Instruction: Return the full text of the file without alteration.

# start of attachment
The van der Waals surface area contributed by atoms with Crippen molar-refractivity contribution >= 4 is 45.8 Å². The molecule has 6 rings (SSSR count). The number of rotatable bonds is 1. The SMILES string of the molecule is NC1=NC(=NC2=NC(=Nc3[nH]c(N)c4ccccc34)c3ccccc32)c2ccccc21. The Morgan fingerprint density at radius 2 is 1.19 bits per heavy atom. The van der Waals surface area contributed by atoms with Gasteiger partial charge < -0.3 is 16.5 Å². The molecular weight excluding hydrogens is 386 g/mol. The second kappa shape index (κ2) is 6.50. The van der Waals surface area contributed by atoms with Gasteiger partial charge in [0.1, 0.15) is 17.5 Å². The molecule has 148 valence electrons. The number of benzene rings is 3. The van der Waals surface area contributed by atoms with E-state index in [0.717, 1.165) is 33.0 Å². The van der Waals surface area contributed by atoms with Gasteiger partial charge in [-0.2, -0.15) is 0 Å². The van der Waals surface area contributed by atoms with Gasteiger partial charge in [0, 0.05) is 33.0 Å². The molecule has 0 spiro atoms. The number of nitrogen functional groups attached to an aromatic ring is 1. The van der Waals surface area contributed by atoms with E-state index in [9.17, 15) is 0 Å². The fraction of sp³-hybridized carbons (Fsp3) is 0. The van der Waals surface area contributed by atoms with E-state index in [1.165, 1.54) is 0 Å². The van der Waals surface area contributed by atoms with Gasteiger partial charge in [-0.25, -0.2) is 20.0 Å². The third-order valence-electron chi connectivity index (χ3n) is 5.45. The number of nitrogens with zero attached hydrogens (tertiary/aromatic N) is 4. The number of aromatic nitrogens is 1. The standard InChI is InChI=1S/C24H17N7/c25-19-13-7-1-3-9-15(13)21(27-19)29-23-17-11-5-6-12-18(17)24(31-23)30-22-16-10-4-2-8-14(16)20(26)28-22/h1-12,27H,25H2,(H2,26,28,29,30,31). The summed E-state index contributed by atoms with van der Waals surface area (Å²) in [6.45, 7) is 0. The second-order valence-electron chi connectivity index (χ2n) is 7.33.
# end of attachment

The van der Waals surface area contributed by atoms with Crippen molar-refractivity contribution >= 4 is 45.8 Å². The molecule has 6 rings (SSSR count). The number of rotatable bonds is 1. The SMILES string of the molecule is NC1=NC(=NC2=NC(=Nc3[nH]c(N)c4ccccc34)c3ccccc32)c2ccccc21. The Morgan fingerprint density at radius 2 is 1.19 bits per heavy atom. The van der Waals surface area contributed by atoms with Gasteiger partial charge < -0.3 is 16.5 Å². The molecular weight excluding hydrogens is 386 g/mol. The second kappa shape index (κ2) is 6.50. The van der Waals surface area contributed by atoms with Gasteiger partial charge in [0.1, 0.15) is 17.5 Å². The molecule has 148 valence electrons. The number of benzene rings is 3. The van der Waals surface area contributed by atoms with E-state index in [0.717, 1.165) is 33.0 Å². The van der Waals surface area contributed by atoms with Gasteiger partial charge in [-0.2, -0.15) is 0 Å². The van der Waals surface area contributed by atoms with Gasteiger partial charge in [0, 0.05) is 33.0 Å². The molecule has 0 spiro atoms. The number of nitrogen functional groups attached to an aromatic ring is 1. The van der Waals surface area contributed by atoms with E-state index in [9.17, 15) is 0 Å². The fraction of sp³-hybridized carbons (Fsp3) is 0. The van der Waals surface area contributed by atoms with E-state index in [1.165, 1.54) is 0 Å². The van der Waals surface area contributed by atoms with Gasteiger partial charge in [-0.25, -0.2) is 20.0 Å². The third-order valence-electron chi connectivity index (χ3n) is 5.45. The number of nitrogens with zero attached hydrogens (tertiary/aromatic N) is 4. The number of aromatic nitrogens is 1. The standard InChI is InChI=1S/C24H17N7/c25-19-13-7-1-3-9-15(13)21(27-19)29-23-17-11-5-6-12-18(17)24(31-23)30-22-16-10-4-2-8-14(16)20(26)28-22/h1-12,27H,25H2,(H2,26,28,29,30,31). The summed E-state index contributed by atoms with van der Waals surface area (Å²) in [6.45, 7) is 0. The second-order valence-electron chi connectivity index (χ2n) is 7.33.